Abstraction and Reification
Abstraction involves the induction of ideas or the synthesis of particular facts into one general theory about something. It is the opposite of reification, which means to make something real, bringing something into being, or the making of something concrete.5 Whereas abstraction removes the specific, reification involves specification, which is the analysis or breaking-down of a general idea or abstraction into concrete, specific facts.
For any abstraction to have real application it must go through a process of reification and specification in which the detail of the abstraction is specified in order to create a real instance of that form, as all real instances must have specific attributes. This process may also be called instantiation.
Due to the fact that an abstract idea or model cannot have application in the real world without going through a process of specification, they are often seen as lacking in utility. Abstract reasoning is seen to be disembodied from the “real world” and limited in its capacity to affect change. Although abstract reasoning, by definition, does not have immediate application in the world in the way that concrete thinking does, it is however often the foundation for major transformation. Abstract scientific theories about thermodynamics may not help one fry an egg or fix a central heating system, but it was the abstract reasoning of the scientific revolution and the Enlightenment that transformed societies from pre-modern to modern and enabled the building of the cookers and central heating systems in the first place. So, whereas abstractions may not have immediate application in the world, through synthetic reasoning upwards towards creating an abstraction and then back down through reification and specification, it is possible to overcome some major hurdle and achieve a major transformation or break through.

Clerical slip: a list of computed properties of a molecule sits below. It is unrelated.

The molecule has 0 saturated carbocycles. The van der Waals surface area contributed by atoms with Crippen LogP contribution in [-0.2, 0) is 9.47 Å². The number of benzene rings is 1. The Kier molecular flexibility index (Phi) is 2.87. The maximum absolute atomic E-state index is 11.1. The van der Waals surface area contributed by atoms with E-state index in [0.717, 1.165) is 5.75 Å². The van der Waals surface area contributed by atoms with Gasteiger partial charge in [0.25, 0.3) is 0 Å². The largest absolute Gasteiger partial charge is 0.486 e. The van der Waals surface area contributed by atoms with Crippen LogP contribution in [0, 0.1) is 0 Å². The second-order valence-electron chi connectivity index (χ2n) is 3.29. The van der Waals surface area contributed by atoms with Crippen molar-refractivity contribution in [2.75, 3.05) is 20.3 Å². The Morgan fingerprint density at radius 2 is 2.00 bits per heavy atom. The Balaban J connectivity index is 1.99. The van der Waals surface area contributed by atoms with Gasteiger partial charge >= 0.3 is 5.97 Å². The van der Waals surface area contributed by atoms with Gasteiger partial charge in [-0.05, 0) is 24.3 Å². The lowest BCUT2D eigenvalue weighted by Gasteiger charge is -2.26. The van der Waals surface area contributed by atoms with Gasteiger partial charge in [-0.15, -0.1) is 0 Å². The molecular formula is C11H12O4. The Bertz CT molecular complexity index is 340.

Abstraction is central to dealing with complexity. Where complexity represents a large number of diverse elements, abstraction can be used to find common attributes and functions that simplify this complexity. For example, money works as an abstraction of an item’s value. Without this common abstraction, we would have to deal with the large amount of complexity engendered in evaluating every single item for exchange relative to every other. Through this abstraction of a monetary system, we automatically interpret the value of all items across the economy by giving each one a single price, thus significantly reducing the complexity involved in computing the exchange rate between every single specific item by developing a single platform.